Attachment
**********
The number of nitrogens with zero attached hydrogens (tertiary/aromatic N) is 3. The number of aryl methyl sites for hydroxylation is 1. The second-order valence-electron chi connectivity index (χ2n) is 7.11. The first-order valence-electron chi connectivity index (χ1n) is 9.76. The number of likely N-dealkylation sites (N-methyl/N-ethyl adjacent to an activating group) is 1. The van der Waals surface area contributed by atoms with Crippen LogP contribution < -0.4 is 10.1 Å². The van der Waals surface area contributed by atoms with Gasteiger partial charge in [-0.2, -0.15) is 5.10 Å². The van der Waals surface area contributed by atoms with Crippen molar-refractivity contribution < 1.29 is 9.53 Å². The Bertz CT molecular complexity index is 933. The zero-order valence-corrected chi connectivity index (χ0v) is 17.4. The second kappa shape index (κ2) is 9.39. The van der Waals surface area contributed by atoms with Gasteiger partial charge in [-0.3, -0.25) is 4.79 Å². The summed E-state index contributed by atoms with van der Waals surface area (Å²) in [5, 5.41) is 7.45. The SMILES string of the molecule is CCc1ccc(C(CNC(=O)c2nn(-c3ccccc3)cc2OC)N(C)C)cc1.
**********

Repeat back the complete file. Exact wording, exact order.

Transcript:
The number of nitrogens with zero attached hydrogens (tertiary/aromatic N) is 3. The number of aryl methyl sites for hydroxylation is 1. The second-order valence-electron chi connectivity index (χ2n) is 7.11. The first-order valence-electron chi connectivity index (χ1n) is 9.76. The number of likely N-dealkylation sites (N-methyl/N-ethyl adjacent to an activating group) is 1. The van der Waals surface area contributed by atoms with Crippen LogP contribution < -0.4 is 10.1 Å². The van der Waals surface area contributed by atoms with Gasteiger partial charge in [-0.2, -0.15) is 5.10 Å². The van der Waals surface area contributed by atoms with Crippen molar-refractivity contribution < 1.29 is 9.53 Å². The Bertz CT molecular complexity index is 933. The zero-order valence-corrected chi connectivity index (χ0v) is 17.4. The second kappa shape index (κ2) is 9.39. The van der Waals surface area contributed by atoms with Gasteiger partial charge in [-0.3, -0.25) is 4.79 Å². The summed E-state index contributed by atoms with van der Waals surface area (Å²) in [5, 5.41) is 7.45. The SMILES string of the molecule is CCc1ccc(C(CNC(=O)c2nn(-c3ccccc3)cc2OC)N(C)C)cc1.